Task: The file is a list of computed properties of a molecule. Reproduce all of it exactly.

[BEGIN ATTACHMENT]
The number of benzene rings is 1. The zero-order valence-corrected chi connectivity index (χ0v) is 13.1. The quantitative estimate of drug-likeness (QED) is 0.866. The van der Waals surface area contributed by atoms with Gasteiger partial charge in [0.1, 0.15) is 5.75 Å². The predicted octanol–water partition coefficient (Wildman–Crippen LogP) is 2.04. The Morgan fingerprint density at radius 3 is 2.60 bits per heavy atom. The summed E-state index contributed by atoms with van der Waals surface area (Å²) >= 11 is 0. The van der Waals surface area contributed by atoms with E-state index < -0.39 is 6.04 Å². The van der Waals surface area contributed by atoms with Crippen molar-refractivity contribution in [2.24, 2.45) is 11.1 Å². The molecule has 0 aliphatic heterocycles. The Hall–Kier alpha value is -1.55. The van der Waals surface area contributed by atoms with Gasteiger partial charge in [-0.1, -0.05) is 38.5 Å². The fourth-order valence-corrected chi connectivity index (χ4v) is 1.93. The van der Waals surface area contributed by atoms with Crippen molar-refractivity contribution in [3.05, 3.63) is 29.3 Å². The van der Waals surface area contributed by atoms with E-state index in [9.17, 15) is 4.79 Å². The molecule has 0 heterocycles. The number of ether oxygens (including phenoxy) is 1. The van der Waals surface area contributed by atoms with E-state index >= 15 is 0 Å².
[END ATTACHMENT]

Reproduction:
The number of benzene rings is 1. The zero-order valence-corrected chi connectivity index (χ0v) is 13.1. The quantitative estimate of drug-likeness (QED) is 0.866. The van der Waals surface area contributed by atoms with Gasteiger partial charge in [0.1, 0.15) is 5.75 Å². The predicted octanol–water partition coefficient (Wildman–Crippen LogP) is 2.04. The Morgan fingerprint density at radius 3 is 2.60 bits per heavy atom. The summed E-state index contributed by atoms with van der Waals surface area (Å²) >= 11 is 0. The van der Waals surface area contributed by atoms with E-state index < -0.39 is 6.04 Å². The van der Waals surface area contributed by atoms with Crippen molar-refractivity contribution in [2.24, 2.45) is 11.1 Å². The molecule has 0 aliphatic heterocycles. The Hall–Kier alpha value is -1.55. The van der Waals surface area contributed by atoms with Gasteiger partial charge in [-0.1, -0.05) is 38.5 Å². The fourth-order valence-corrected chi connectivity index (χ4v) is 1.93. The van der Waals surface area contributed by atoms with Crippen molar-refractivity contribution in [3.05, 3.63) is 29.3 Å². The van der Waals surface area contributed by atoms with E-state index in [9.17, 15) is 4.79 Å². The molecule has 0 heterocycles. The number of ether oxygens (including phenoxy) is 1. The van der Waals surface area contributed by atoms with E-state index >= 15 is 0 Å².